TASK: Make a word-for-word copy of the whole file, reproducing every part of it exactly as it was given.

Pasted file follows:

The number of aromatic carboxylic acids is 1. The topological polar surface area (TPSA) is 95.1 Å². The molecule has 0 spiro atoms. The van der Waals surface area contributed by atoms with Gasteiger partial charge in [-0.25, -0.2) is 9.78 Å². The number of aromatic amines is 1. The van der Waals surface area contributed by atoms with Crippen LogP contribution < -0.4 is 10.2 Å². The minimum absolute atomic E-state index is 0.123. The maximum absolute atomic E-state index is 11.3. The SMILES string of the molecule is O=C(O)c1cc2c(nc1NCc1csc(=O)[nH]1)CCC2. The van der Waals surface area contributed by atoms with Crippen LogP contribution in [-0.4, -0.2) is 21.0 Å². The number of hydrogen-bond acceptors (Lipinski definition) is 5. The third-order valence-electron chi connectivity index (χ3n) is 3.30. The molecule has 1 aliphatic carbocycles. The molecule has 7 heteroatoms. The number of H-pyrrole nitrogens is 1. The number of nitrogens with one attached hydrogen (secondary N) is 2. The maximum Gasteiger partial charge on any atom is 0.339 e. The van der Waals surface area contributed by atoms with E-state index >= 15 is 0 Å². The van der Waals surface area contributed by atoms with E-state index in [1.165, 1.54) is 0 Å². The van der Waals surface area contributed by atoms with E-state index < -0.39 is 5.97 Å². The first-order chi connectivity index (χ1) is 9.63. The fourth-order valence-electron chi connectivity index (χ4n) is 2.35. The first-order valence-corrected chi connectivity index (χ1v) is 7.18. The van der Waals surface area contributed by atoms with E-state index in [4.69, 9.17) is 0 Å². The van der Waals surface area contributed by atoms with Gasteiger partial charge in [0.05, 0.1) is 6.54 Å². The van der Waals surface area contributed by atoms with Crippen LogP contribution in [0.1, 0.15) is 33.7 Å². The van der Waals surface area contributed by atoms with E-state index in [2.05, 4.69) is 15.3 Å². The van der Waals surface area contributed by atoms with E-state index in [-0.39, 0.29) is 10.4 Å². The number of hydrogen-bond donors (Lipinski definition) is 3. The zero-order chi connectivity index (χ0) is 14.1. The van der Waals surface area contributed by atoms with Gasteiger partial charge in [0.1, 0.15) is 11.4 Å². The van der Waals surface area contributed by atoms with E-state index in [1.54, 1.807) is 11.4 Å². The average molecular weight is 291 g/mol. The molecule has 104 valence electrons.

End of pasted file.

The number of aromatic carboxylic acids is 1. The topological polar surface area (TPSA) is 95.1 Å². The molecule has 0 spiro atoms. The van der Waals surface area contributed by atoms with Gasteiger partial charge in [-0.25, -0.2) is 9.78 Å². The number of aromatic amines is 1. The van der Waals surface area contributed by atoms with Crippen LogP contribution < -0.4 is 10.2 Å². The minimum absolute atomic E-state index is 0.123. The maximum absolute atomic E-state index is 11.3. The SMILES string of the molecule is O=C(O)c1cc2c(nc1NCc1csc(=O)[nH]1)CCC2. The van der Waals surface area contributed by atoms with Crippen LogP contribution in [-0.4, -0.2) is 21.0 Å². The number of hydrogen-bond acceptors (Lipinski definition) is 5. The third-order valence-electron chi connectivity index (χ3n) is 3.30. The molecule has 1 aliphatic carbocycles. The molecule has 7 heteroatoms. The number of H-pyrrole nitrogens is 1. The number of nitrogens with one attached hydrogen (secondary N) is 2. The maximum Gasteiger partial charge on any atom is 0.339 e. The van der Waals surface area contributed by atoms with E-state index >= 15 is 0 Å². The van der Waals surface area contributed by atoms with E-state index in [1.165, 1.54) is 0 Å². The van der Waals surface area contributed by atoms with E-state index < -0.39 is 5.97 Å². The first-order chi connectivity index (χ1) is 9.63. The fourth-order valence-electron chi connectivity index (χ4n) is 2.35. The first-order valence-corrected chi connectivity index (χ1v) is 7.18. The van der Waals surface area contributed by atoms with E-state index in [4.69, 9.17) is 0 Å². The van der Waals surface area contributed by atoms with Gasteiger partial charge in [0.05, 0.1) is 6.54 Å². The van der Waals surface area contributed by atoms with Crippen LogP contribution in [0.1, 0.15) is 33.7 Å². The van der Waals surface area contributed by atoms with E-state index in [2.05, 4.69) is 15.3 Å². The van der Waals surface area contributed by atoms with E-state index in [-0.39, 0.29) is 10.4 Å². The number of hydrogen-bond donors (Lipinski definition) is 3. The zero-order chi connectivity index (χ0) is 14.1. The van der Waals surface area contributed by atoms with Gasteiger partial charge in [0.1, 0.15) is 11.4 Å². The van der Waals surface area contributed by atoms with E-state index in [1.54, 1.807) is 11.4 Å². The average molecular weight is 291 g/mol. The molecule has 104 valence electrons.